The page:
The Edge of Appalachia Preserve Is Fighting For The Little Guys

At the Edge of Appalachia Preserve, tiny endangered species like the Indiana bat, green salamander, and Allegheny woodrat find space to survive and thrive.
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Photograph Courtesy United States Fish and Wildlife Service

About 90 miles east of Cincinnati, the Richard and Lucile Durrell Edge of Appalachia Preserve System is one of the most biologically diverse natural systems in the Midwest, encompassing more than 20,000 acres of rugged woodland, prairie, waterfalls, promontory overlooks, and clear streams in Adams County.

Its sheer size, and the fact that it connects to the nearly 65,000-acre Shawnee State Forest, makes it suitable for species that struggle for survival in other parts of the state, where habitats have been destroyed or segmented by human development. More than 100 rare plant and animal species make their home within the preserve system, including endangered species like the Indiana bat, green salamander, and Allegheny woodrat.

Rich McCarty was born and raised in Adams County and began working at the Edge in the mid-’80s. He was hired full-time as a land steward in 1997 and in 2014 became a naturalist working for The Nature Conservancy, which manages the system with its partners at the Cincinnati Museum Center.

It’s always a delicate balance between leaving things alone and stepping in to lend a hand, McCarty says. Conservation efforts include land acquisition, education, and restoration efforts. The Edge, for instance, has the only known population of Allegheny woodrats remaining in the state and is collaborating with researchers from nearby states to relocate woodrats in hopes of strengthening the gene pool and increasing populations.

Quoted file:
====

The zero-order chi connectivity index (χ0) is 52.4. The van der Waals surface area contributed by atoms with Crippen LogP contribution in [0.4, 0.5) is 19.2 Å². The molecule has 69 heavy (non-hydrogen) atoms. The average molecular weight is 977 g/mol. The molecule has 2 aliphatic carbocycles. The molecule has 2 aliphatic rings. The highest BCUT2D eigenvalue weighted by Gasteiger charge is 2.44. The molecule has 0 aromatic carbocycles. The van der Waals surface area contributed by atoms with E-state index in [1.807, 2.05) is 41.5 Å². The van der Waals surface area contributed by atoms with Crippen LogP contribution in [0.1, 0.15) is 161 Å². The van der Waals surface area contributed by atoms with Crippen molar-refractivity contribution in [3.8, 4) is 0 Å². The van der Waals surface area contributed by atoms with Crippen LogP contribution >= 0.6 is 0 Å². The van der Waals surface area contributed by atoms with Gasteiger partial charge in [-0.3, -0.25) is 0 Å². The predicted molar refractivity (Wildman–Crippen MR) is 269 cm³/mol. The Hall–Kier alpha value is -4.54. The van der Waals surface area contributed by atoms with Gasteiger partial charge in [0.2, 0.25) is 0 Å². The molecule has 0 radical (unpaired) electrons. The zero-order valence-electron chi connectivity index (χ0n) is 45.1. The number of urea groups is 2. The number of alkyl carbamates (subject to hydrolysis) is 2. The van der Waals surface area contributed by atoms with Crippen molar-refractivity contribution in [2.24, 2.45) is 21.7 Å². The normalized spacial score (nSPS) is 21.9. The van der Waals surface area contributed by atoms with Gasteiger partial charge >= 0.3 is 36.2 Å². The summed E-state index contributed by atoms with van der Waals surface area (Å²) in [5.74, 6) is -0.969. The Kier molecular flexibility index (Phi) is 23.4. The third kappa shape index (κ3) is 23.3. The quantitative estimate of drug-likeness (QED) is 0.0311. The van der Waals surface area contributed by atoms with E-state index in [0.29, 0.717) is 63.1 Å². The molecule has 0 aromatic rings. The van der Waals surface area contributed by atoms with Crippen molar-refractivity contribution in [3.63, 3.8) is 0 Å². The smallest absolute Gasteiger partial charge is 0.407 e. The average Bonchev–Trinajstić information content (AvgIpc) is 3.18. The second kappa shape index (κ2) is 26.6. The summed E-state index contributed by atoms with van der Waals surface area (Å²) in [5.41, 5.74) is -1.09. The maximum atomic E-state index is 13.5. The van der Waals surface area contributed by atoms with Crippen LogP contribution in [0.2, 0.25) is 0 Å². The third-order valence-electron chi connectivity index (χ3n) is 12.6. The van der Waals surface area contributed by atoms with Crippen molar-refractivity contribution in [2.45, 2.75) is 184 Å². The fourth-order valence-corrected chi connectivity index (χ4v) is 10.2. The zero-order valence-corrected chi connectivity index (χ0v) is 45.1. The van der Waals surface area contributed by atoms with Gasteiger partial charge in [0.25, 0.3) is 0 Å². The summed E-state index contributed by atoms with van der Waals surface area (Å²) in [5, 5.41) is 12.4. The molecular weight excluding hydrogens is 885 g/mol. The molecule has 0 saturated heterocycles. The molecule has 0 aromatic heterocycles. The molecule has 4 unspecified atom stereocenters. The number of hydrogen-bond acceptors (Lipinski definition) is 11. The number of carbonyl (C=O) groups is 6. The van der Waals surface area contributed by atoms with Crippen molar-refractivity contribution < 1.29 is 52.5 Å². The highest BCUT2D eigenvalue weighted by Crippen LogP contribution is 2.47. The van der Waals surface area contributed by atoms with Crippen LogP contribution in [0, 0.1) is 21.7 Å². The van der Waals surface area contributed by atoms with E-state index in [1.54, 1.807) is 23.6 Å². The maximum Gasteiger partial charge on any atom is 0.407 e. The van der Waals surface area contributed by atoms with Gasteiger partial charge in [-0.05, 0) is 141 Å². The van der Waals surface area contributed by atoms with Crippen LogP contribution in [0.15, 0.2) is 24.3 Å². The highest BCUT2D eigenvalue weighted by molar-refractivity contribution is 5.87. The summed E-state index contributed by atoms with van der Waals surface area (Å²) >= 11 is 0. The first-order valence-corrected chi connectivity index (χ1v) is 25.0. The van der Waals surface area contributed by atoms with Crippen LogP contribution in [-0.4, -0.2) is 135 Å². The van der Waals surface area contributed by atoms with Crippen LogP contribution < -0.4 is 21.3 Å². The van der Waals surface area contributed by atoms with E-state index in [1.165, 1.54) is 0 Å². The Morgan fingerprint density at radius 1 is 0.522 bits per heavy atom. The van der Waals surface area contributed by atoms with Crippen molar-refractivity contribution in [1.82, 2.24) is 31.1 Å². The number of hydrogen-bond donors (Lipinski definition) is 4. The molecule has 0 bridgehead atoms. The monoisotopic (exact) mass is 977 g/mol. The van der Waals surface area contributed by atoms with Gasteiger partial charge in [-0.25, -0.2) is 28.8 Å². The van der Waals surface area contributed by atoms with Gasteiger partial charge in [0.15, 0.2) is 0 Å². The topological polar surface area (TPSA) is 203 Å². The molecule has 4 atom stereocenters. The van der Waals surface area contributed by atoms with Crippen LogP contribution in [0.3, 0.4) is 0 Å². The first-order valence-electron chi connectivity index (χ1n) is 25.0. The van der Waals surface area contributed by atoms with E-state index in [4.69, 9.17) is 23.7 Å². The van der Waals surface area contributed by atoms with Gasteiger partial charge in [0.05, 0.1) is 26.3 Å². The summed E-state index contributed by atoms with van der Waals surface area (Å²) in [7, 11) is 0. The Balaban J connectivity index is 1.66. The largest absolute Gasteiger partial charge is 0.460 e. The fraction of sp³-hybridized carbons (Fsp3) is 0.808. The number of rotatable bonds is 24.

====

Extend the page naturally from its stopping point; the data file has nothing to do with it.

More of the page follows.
Some of the work they do is on the forest itself. Much of the Edge was historically an oak-hickory forest, McCarty says, but in some places red maples have taken over and The Nature Conservancy has decided to remove some of them because they support a lower level of biodiversity—particularly when it comes to butterflies, moths, and caterpillars—than an oak-hickory forest. “We continue to be challenged to better understand the systems we’re working in,” McCarty says. “But science confirms that protecting large blocks of forest really makes a difference.”

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